HALLOWELL — Painting the pavement of Water Street just before it’s rebuilt may seem like a waste of time and materials to some.

But a leader in Hallowell’s cultural community — envisioning the painting as part of a party on the city’s main thoroughfare — said that and other artistic tie-ins could beat back negative feelings about a big future project on the city’s main thoroughfare. The road is also U.S. Route 201 and is heavily traveled.

“It’s going to be the act and not the result,” said Deborah Fahy, executive director of the Harlow Gallery, a downtown art nonprofit. “It’ll be kind of a block party.”

Artist Marty Pottenger, the director of Art at Work, an initiative housed at Portland City Hall that integrates art and local government, will facilitate a public meeting at Hallowell City Hall later this month on the road project, saying its aim is “to inspire creative ideas among artists and residents.”

Last year, Hallowell finalized an agreement with the Maine Department of Transportation to rebuild the downtown stretch of Water Street, which is steeply crowned and slopes toward the sidewalk on the Kennebec River side. It will happen in 2018 or beyond, costing more than $3 million in state and federal funding and taking up to six months, worrying some in Hallowell’s business community.

However, it’s a transformative opportunity for the city, which could elect to build new sidewalks, add a southern sidewalk extension to the boat landing and add streetlights. Fahy said it’s something worth celebrating, and “we want to make it something to look forward to, other than something to be afraid of.”

Pottenger’s initative is a nationwide effort well-known in Portland for working to improve relations between the city’s police force and its immigrant and refugee population after conflicts and a police shooting. In 2010, police and young people performed back-to-back skits that presented differing views of police, building on an earlier project that got police to compose poetry.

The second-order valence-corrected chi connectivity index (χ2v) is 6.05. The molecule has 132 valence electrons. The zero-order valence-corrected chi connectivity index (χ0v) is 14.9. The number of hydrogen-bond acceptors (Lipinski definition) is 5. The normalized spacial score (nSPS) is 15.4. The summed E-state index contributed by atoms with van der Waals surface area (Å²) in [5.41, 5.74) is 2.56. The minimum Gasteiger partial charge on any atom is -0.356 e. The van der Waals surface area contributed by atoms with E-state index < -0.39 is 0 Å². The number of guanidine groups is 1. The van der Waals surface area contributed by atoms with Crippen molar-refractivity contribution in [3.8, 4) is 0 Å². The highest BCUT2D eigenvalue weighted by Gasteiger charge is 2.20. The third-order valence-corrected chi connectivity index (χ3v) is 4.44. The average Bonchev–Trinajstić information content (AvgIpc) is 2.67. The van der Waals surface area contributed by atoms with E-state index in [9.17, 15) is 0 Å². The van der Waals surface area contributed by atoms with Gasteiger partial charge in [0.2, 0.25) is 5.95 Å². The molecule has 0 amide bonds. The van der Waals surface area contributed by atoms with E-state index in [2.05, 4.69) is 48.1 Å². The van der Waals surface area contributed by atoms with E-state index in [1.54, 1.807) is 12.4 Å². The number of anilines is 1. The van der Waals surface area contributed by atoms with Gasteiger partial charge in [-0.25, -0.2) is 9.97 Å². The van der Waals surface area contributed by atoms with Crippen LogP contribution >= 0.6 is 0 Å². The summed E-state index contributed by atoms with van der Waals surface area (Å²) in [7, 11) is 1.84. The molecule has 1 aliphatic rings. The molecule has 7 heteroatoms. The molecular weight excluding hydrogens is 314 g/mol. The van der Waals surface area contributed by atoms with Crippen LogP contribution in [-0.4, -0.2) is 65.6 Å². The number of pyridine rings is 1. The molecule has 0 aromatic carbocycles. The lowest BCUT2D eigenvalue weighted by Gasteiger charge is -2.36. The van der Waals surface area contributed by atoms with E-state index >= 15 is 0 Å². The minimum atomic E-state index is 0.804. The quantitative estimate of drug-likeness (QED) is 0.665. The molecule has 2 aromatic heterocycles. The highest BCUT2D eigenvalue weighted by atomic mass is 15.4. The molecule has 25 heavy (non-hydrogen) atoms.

Councilor Alan Stearns, chairman of Hallowell’s road committee, said he was “guarded” about the idea to use art to mitigate the road project’s effects. But earlier this year, he saw Pottenger talk about her past work, and he was “genuinely impressed with her sophisticated blend of creativity and civic realism,” which he said could go a long way in the city, a local art and music haven.

“The city consistently rallies behind using the arts and cultural institutions as catalysts to make the community and its businesses stronger,” Stearns said.

Fahy said she expects many events to be planned near the time of construction. Also, she said an event probably will be held this fall to celebrate protests from residents who stopped the state from bulldozing many downtown buildings in 1975 to widen U.S. Route 201. It’s an apt story to be shared now, and the effort could build community in the city, she said.

“Of course, I’m biased, but I think you can use the arts to solve any kind of problem,” Fahy said.

Michael Shepherd — 370-7652

[email protected]

Twitter: @mikeshepherdme


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